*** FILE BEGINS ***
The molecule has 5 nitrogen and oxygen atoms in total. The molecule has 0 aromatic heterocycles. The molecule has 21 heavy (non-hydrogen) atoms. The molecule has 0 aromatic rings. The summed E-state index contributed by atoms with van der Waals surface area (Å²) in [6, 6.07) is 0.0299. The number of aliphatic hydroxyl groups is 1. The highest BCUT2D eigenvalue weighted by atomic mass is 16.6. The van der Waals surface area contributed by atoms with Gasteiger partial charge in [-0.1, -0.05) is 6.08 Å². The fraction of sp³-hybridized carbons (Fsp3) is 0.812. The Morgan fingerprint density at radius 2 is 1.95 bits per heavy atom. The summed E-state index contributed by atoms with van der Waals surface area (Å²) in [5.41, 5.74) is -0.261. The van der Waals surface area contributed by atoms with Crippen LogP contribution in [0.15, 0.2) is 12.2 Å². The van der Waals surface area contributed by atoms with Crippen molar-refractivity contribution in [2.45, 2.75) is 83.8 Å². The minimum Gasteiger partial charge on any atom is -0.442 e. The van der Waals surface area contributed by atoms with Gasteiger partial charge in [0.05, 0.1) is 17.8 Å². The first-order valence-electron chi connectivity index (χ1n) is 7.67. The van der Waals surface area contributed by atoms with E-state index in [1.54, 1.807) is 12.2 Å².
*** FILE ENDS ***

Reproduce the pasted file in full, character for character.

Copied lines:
The molecule has 5 nitrogen and oxygen atoms in total. The molecule has 0 aromatic heterocycles. The molecule has 21 heavy (non-hydrogen) atoms. The molecule has 0 aromatic rings. The summed E-state index contributed by atoms with van der Waals surface area (Å²) in [6, 6.07) is 0.0299. The number of aliphatic hydroxyl groups is 1. The highest BCUT2D eigenvalue weighted by atomic mass is 16.6. The van der Waals surface area contributed by atoms with Gasteiger partial charge in [-0.1, -0.05) is 6.08 Å². The fraction of sp³-hybridized carbons (Fsp3) is 0.812. The Morgan fingerprint density at radius 2 is 1.95 bits per heavy atom. The summed E-state index contributed by atoms with van der Waals surface area (Å²) in [5.41, 5.74) is -0.261. The van der Waals surface area contributed by atoms with Crippen LogP contribution in [0.15, 0.2) is 12.2 Å². The van der Waals surface area contributed by atoms with Crippen molar-refractivity contribution in [2.45, 2.75) is 83.8 Å². The minimum Gasteiger partial charge on any atom is -0.442 e. The van der Waals surface area contributed by atoms with Gasteiger partial charge in [0.05, 0.1) is 17.8 Å². The first-order valence-electron chi connectivity index (χ1n) is 7.67. The van der Waals surface area contributed by atoms with E-state index in [1.54, 1.807) is 12.2 Å².